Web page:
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Ratings and Reviews by C. W. Gray

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Sequitur, by Nigel Jayne (as Tin Foil Jenny)

2 of 2 people found the following review helpful:
Unique, found footage crime-solving, July 10, 2019
Sequitur is a CSI tech game with a unique feel. You play as Detective Stephen Cochone, investigating several mysterious deaths that occurred at a supposedly abandoned house. Heís being taught how to use sequitur, a program created by quirky tech girl Jenny, as part of the investigation. The main use of the in-game program is to review written descriptions of found footage and sound recordings taken from the crime scene, and arrange them in chronological order.

Having this separate Ďprogramí as the main interface is itself pretty interesting. I did find it confusing at first because youíre hit with a lot of special commands and phrases upfront, which can be overwhelming. The game does provide you with in-game help, though, including the option to ask Jenny to order the sequences for you. While this may be too easy of a bypass, the player still has to view all the videos and come to their own conclusions.

What I enjoyed most, though, were the characters. We quickly get an idea of who they are, and I enjoyed the dialogue between Stephen and Jenny. I was pretty invested in them by the end and (Spoiler - click to show)really bummed that the endings donít give us any concrete details about what happens afterwards. I first played Sequitur a few years ago, and Iím still disappointed we donít find out what happens to Cochone! Even the best ending doesnít tell us.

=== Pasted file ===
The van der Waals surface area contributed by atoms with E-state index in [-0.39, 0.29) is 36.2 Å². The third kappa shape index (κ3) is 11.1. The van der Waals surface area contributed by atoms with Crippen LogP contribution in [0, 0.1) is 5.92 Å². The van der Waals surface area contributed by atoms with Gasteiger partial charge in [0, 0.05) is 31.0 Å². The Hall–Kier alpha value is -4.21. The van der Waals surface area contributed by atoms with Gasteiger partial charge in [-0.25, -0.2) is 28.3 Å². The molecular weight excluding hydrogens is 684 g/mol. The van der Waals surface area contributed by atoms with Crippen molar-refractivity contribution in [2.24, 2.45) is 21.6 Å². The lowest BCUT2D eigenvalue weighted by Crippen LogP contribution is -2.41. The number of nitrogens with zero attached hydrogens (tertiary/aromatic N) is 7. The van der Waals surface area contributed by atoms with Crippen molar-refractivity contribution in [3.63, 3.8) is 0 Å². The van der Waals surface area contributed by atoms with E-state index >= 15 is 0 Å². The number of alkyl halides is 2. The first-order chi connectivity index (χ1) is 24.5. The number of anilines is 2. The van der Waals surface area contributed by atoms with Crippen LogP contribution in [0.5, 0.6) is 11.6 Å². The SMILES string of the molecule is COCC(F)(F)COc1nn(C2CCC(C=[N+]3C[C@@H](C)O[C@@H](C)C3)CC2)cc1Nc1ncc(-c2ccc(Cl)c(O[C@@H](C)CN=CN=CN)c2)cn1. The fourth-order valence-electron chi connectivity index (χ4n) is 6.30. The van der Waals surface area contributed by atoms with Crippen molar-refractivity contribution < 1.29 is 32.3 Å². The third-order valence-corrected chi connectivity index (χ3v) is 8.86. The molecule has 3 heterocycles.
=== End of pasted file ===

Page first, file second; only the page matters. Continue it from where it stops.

The game also has custom responses to out-of-game commands, giving functions like save or restart in-game explanations, which I thought was a nice touch.

Overall, itís very well written and one of my favorite IF games.

Exhibition, by Ian Finley

1 of 1 people found the following review helpful:
Exploring Pictures at an Exhibition, July 6, 2019
The setting is the final exhibition of the artist Anatoly Domokov, following his suicide. You select one of four characters attending the exhibit and can switch between them at any time. While the game consists mainly of examining the environment and artwork, each character has an individual perspective and a role to play. Some knew the artist intimately, some academically, some not at all. The player has the agency to choose how they learn about the artistís story.

Exhibition is the type of game that might be called plot-less or not interactive. There is a story, weíre just starting at the end and working our way back through recollections. Additionally, each character has their own personal story: why theyíre here, what they hope to gain from the event, and what their conclusions are afterwards. I found it compelling to switch between views, putting the information together to come to my own conclusions.